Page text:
Businessperson

A business man or business woman is a person involved in the business sector – in particular someone undertaking activities (commercial or industrial) for the purpose of generating cash flow, sales, and revenue by utilizing a combination of human, financial, intellectual and physical capital with a view to fueling economic development and growth.[1]

Businessperson
Mauricio Macri Argentinian businessperson and politician
Occupation
NamesBusiness magnate
Business tycoon
Entrepreneur
Industrialist
Merchant
Trader
Investor
Builder
Contractor
Sub Contractor
Promoter
Wholesaler
Retailer
Occupation type
Businessperson
Activity sectors
Corporate
Description
CompetenciesInnovation
Risk taking ability
Critical thinking
Goal Seeking
Networking
Persuasion
Perseverance
Leadership
Education required
Qualification is not required.
Fields of
employment
Corporate
Related jobs
Capitalist

The term "businessperson" may refer to a founder, owner, or majority shareholder of a commercial enterprise.[2] The term may sometimes refer to someone who is an angel investor in a corporation, company, enterprise, firm, organization, or agency.

An entrepreneur is a person who sets up a business or businesses.

History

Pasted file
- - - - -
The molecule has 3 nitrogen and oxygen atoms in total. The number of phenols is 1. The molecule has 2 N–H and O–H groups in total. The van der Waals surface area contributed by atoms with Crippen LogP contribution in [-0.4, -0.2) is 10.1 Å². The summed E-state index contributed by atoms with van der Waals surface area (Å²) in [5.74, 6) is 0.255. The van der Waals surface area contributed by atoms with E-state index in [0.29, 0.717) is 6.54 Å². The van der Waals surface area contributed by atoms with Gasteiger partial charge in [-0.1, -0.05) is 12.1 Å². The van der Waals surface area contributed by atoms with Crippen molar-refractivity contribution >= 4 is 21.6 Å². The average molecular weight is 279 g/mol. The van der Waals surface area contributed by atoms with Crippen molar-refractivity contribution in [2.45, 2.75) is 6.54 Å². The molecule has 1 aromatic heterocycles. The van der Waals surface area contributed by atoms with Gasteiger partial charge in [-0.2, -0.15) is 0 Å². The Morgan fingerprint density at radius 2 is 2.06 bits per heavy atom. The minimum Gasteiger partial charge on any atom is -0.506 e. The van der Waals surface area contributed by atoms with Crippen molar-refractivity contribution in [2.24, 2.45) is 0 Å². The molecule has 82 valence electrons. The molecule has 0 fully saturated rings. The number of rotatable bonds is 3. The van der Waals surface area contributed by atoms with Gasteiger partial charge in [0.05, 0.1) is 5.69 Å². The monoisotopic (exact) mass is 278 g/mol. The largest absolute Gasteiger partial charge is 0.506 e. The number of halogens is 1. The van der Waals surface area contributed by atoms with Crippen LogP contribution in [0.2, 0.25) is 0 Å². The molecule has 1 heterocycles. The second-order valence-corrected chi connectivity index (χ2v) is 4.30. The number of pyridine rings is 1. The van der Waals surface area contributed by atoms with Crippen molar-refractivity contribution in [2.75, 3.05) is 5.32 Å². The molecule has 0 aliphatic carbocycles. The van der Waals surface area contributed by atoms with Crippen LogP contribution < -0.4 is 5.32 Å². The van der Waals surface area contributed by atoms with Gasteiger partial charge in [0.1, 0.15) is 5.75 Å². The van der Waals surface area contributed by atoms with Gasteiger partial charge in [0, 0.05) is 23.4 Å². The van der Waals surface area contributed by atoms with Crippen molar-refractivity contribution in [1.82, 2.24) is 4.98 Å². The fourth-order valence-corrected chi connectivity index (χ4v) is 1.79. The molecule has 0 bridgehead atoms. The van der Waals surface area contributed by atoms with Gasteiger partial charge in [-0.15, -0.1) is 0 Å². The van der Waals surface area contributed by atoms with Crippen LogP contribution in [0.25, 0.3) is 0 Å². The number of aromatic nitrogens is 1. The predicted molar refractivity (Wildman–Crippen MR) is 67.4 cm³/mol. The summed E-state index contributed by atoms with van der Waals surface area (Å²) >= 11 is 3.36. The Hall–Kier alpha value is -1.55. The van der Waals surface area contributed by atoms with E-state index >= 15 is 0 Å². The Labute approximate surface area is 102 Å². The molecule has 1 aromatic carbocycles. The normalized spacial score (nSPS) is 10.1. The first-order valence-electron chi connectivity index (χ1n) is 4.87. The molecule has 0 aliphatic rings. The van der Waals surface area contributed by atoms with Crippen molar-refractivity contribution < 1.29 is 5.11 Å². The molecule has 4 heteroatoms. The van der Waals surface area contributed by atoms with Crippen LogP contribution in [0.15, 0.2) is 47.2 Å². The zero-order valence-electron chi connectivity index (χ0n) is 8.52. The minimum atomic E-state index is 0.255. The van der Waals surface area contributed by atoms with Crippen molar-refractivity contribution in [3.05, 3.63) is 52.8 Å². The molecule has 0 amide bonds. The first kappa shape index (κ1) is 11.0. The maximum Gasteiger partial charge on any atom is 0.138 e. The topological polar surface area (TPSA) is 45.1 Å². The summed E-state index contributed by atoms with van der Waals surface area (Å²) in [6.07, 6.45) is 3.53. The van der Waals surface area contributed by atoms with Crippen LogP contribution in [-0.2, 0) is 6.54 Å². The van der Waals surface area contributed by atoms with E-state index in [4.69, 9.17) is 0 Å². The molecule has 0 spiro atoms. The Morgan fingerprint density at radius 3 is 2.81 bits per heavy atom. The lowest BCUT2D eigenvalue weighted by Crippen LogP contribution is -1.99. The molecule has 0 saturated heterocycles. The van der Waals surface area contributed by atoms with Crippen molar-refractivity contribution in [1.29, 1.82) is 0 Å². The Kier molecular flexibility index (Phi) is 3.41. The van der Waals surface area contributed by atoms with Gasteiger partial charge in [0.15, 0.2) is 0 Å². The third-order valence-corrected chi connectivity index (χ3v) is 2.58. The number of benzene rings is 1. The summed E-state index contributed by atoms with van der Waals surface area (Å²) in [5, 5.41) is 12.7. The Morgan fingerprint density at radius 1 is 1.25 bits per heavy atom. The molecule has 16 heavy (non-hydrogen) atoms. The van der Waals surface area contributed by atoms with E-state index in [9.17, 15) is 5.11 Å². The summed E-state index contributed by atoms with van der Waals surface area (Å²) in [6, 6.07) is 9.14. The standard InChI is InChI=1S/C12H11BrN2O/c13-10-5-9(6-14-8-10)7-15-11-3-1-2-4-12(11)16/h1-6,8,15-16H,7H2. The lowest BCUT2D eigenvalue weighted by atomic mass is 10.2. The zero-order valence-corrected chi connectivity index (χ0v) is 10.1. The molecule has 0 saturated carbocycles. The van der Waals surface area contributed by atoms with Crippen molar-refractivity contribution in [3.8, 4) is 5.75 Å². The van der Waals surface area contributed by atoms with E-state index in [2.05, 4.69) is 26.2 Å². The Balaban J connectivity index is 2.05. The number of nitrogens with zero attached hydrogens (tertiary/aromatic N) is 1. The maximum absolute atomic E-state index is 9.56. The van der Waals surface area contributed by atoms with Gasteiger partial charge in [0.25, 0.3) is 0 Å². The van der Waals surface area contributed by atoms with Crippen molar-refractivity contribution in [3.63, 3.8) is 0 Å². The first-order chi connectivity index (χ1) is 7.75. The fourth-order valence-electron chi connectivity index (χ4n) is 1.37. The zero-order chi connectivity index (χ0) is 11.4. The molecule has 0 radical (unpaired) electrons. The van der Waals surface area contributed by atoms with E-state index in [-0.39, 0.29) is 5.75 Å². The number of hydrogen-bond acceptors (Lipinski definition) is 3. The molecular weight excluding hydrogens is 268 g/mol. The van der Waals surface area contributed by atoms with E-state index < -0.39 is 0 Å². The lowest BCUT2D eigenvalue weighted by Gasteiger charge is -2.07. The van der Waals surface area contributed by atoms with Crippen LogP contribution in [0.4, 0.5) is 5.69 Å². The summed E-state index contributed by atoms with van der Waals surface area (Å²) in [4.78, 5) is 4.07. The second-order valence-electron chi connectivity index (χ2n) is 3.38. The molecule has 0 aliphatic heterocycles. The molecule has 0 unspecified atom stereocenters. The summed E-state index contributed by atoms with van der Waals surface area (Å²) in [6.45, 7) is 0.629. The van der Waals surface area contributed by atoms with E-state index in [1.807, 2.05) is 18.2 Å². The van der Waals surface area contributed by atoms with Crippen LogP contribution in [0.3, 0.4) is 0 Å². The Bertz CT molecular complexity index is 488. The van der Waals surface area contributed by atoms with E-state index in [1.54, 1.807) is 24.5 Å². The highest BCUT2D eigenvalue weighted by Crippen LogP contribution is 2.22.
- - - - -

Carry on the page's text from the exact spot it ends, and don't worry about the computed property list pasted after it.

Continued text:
Prehistoric period: Traders

Since a "businessman" can mean anyone in industry or commerce,[3] businesspeople have existed as long as industry and commerce have existed. "Commerce" can simply mean "trade", and trade has existed through all of recorded history. The first businesspeople in human history were traders or merchants.

Medieval period: Rise of the merchant class

Merchants emerged as a "class" in medieval Italy (compare, for example, the traditional merchant caste (Vaishya) in Indian society). Between 1300 and 1500, modern accounting, the bill of exchange, and limited liability were invented, and thus the world saw "the first true bankers", who are certainly businesspeople.[4]

Around the same time, Europe saw the "emergence of rich merchants."[5] This "rise of the merchant class" came as Europe "needed a middleman" for the first time, and these "burghers" or "bourgeois" were the people who played this role.[6]

Renaissance to Enlightenment: Rise of the capitalist

Europe became the dominant global commercial power in the 16th century, and as Europeans developed new tools for business, new types of "business people" began to use those tools. In this period, Europe developed and used paper money, cheques, and joint-stock companies (and their shares of stock).[7] Developments in actuarial science and underwriting led to insurance.[8] Together, these new tools were used by a new kind of businessperson, the capitalist. These people owned or financed businesses as investors, but they were not merchants of goods. These capitalists were a major force in the Industrial Revolution.

The Oxford English Dictionary notes the earliest known use of the word "business-men" in 1798, and of "business-man" in 1803. By 1860 the spelling "businessmen" had emerged.[9]

Modern period: Rise of the business magnate